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The pennyless but dustily aristocratic Everglots (Joanna Lumley, Albert Finney) want - need! - their son Victor Van Dort (Johnny Depp) to marry the crass social climbers' dowry-endowed sweet daughter Victoria (Emily Watson). The shy Victor fumbles his wedding rehearsal and stumbles into the woods to practice, where he accidentally vows to marry a bride who is not only jilted at the altar, but ... deceased (Helena Bonham Crater). Dragged into the world of the dead, Victor tries to get back to Victoria, who is hurriedly married off to Lord Barkis, but the wedding is yet to finish when the world of the living and of the dead briefly collide.

Review by Louise Keller:
Fabulously innovative, Tim Burton's Corpse Bride is a complex combo of fantasy and whimsy. The brilliant stop motion animation has Burton's trademark look with characters that are both grotesque and appealing. The notions behind Corpse Bride are downright clever, as we traverse between the dreary land of the living to the enticing land of the dead. The narrative is told through words and song (Gilbert and Sullivan style), eye-boggling visuals and routines that will spark your imagination.

When Johnny Depp's Victor stumbles into the forest to practise the wedding vows he has so badly botched at his wedding rehearsal to Emily Watson's Victoria, he is transported into the world of the dead. And death has never been so much fun. Where Victor's world is dull and bland, conversely the world of the Corpse Bride (Helena Bonham Carter) to whom he has accidentally betrothed himself, is a carnival of colour. There are skeletons playing pool, and The Skeleton Band (led by musician Danny Elfman's Bonyjangles) is made up of its bony members who play xylophone on each other's bones, and pluck ribs as string instruments. There are so many special Burton touches, such as the second hand shoppe filled with loose limbs and the remains of the dearly departed dog that is consequently not required to 'play dead'. And then there's the Corpse Bride herself, a compellingly tragic blue figure that is part skeleton, with an hour glass figure, and a tattered wedding gown reminiscent of a delicate and vulnerable blue butterfly.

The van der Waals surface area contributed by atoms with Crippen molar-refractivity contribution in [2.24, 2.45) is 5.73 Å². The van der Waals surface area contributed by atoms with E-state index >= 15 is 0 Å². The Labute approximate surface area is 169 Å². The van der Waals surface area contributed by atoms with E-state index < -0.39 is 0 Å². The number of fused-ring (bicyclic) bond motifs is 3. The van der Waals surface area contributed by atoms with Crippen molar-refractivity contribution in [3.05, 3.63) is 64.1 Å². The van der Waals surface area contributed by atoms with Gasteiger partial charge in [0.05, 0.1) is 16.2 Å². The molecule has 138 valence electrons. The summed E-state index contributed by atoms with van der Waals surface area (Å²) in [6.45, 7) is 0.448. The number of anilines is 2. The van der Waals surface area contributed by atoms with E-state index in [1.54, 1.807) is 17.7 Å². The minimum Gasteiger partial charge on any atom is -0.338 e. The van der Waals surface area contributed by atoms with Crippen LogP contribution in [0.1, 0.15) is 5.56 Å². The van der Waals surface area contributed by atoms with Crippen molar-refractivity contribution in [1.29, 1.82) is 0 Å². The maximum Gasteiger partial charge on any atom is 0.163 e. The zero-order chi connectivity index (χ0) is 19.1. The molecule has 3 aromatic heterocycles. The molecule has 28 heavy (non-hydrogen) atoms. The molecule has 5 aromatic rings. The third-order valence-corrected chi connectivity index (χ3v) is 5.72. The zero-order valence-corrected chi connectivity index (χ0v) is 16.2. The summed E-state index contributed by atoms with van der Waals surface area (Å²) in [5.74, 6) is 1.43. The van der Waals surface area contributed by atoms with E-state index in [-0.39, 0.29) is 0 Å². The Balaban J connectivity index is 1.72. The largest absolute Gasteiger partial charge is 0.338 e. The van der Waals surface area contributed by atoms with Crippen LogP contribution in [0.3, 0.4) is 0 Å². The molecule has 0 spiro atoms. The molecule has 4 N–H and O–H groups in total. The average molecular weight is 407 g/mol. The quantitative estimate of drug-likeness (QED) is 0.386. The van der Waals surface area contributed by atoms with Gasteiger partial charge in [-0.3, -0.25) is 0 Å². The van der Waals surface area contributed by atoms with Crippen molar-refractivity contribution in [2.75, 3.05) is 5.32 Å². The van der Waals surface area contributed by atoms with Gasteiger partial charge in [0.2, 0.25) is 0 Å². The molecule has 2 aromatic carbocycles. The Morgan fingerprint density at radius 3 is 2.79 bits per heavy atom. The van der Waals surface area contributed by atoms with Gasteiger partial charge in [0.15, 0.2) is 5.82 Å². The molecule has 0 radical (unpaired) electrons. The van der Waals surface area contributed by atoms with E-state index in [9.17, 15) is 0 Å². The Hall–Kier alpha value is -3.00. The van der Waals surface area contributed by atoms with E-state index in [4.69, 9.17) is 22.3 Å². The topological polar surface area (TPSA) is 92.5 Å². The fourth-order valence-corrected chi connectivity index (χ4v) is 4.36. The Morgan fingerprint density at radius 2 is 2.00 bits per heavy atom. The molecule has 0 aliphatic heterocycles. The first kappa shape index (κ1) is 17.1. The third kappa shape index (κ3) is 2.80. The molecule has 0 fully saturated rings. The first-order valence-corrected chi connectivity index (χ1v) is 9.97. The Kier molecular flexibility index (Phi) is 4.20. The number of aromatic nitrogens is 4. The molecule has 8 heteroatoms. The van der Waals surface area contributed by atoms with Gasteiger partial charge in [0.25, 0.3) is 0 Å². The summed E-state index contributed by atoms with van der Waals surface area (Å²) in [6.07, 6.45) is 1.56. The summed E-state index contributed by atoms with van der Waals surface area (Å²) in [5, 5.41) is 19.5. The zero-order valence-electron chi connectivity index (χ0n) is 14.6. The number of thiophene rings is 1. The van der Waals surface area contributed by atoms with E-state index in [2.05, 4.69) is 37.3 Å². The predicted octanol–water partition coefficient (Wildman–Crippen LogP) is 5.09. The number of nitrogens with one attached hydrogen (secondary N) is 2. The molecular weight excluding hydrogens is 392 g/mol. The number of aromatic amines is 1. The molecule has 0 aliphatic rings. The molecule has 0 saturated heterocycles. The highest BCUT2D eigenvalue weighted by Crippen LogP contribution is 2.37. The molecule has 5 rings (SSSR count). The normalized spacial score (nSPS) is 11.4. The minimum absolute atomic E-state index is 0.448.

The fact that the Victor and the Corpse Bride vaguely look a little like Depp and Bonham Carter only adds to the appeal of the characters, and much of humour, like the life/death theme, is dark.

There are two weddings and many lively dead people in Corpse Bride. This is one case in point that death is becoming.

The DVD takes us inside the two worlds and includes interviews, behind the scene footage and production drawings. Other featurettes look at the music, the animation and the actors behind the voices.

Published March 16, 2006

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(UK, 2005)

CAST: Johnny Depp, Helena Bonham Carter, Emily Watson, Tracey Ullman, Paul Whitehouse, Joanna Lumley, Albert Finney, Richard E. Grant, Christopher Lee, Michael Gough, Jane Horrocks, Enn Reitel, Deep Roy

PRODUCER: Allison Abbate, Tim Burton

DIRECTOR: Tim Burton, Mike Johnson

SCRIPT: John August, Pamela Pettler, Caroline Thompson


EDITOR: Jonathan Lucas

MUSIC: Danny Elfman


RUNNING TIME: 76 minutes


AUSTRALIAN RELEASE: November 17, 2005

PRESENTATION: widescreen

SPECIAL FEATURES: Inside the Two Worlds: Includes interviews, behind-the-scenes footage, and production drawings; Danny Elfman Interprets The Two Worlds; The Animators: the Breath of Life; Tim Burton: Dark vs. Light - Explore what inspired Burton to bring the Corpse Bride to life; Meet the actors behind the voices; Step inside and tour the puppet workshop; The Voices Behind the Voice; The Corpse Bride Pre-Production Galleries

DVD DISTRIBUTOR: Warner Home Video

DVD RELEASE: March 15, 2006

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